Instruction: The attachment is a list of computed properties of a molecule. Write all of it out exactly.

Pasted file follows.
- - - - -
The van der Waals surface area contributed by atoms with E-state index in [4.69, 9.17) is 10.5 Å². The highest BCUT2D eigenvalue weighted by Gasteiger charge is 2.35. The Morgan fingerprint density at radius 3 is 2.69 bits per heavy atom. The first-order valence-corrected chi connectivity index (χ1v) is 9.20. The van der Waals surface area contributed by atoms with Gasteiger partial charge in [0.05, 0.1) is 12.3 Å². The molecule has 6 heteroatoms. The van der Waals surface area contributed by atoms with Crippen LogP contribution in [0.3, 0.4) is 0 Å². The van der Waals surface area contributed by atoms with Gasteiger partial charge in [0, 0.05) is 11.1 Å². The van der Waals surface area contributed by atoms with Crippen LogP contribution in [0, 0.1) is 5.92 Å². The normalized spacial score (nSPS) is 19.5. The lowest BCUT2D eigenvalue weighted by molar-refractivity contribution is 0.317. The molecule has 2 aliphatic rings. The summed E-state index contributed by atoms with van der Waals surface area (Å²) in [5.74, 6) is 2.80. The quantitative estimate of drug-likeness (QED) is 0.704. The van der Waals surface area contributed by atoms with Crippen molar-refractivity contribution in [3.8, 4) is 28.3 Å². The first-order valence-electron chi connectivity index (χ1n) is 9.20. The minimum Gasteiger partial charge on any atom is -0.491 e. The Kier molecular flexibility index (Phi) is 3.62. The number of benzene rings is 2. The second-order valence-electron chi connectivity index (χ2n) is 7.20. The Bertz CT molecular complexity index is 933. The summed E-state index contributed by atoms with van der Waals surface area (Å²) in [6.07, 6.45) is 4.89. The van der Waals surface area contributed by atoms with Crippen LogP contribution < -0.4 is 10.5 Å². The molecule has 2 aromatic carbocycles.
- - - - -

The van der Waals surface area contributed by atoms with E-state index in [4.69, 9.17) is 10.5 Å². The highest BCUT2D eigenvalue weighted by Gasteiger charge is 2.35. The Morgan fingerprint density at radius 3 is 2.69 bits per heavy atom. The first-order valence-corrected chi connectivity index (χ1v) is 9.20. The van der Waals surface area contributed by atoms with Gasteiger partial charge in [0.05, 0.1) is 12.3 Å². The molecule has 6 heteroatoms. The van der Waals surface area contributed by atoms with Crippen LogP contribution in [0.3, 0.4) is 0 Å². The van der Waals surface area contributed by atoms with Gasteiger partial charge in [0, 0.05) is 11.1 Å². The van der Waals surface area contributed by atoms with Crippen LogP contribution in [0, 0.1) is 5.92 Å². The normalized spacial score (nSPS) is 19.5. The lowest BCUT2D eigenvalue weighted by molar-refractivity contribution is 0.317. The molecule has 2 aliphatic rings. The summed E-state index contributed by atoms with van der Waals surface area (Å²) in [5.74, 6) is 2.80. The quantitative estimate of drug-likeness (QED) is 0.704. The van der Waals surface area contributed by atoms with Crippen molar-refractivity contribution in [3.8, 4) is 28.3 Å². The first-order valence-electron chi connectivity index (χ1n) is 9.20. The minimum Gasteiger partial charge on any atom is -0.491 e. The Kier molecular flexibility index (Phi) is 3.62. The number of benzene rings is 2. The second-order valence-electron chi connectivity index (χ2n) is 7.20. The Bertz CT molecular complexity index is 933. The summed E-state index contributed by atoms with van der Waals surface area (Å²) in [6.07, 6.45) is 4.89. The van der Waals surface area contributed by atoms with Crippen LogP contribution < -0.4 is 10.5 Å². The molecule has 2 aromatic carbocycles.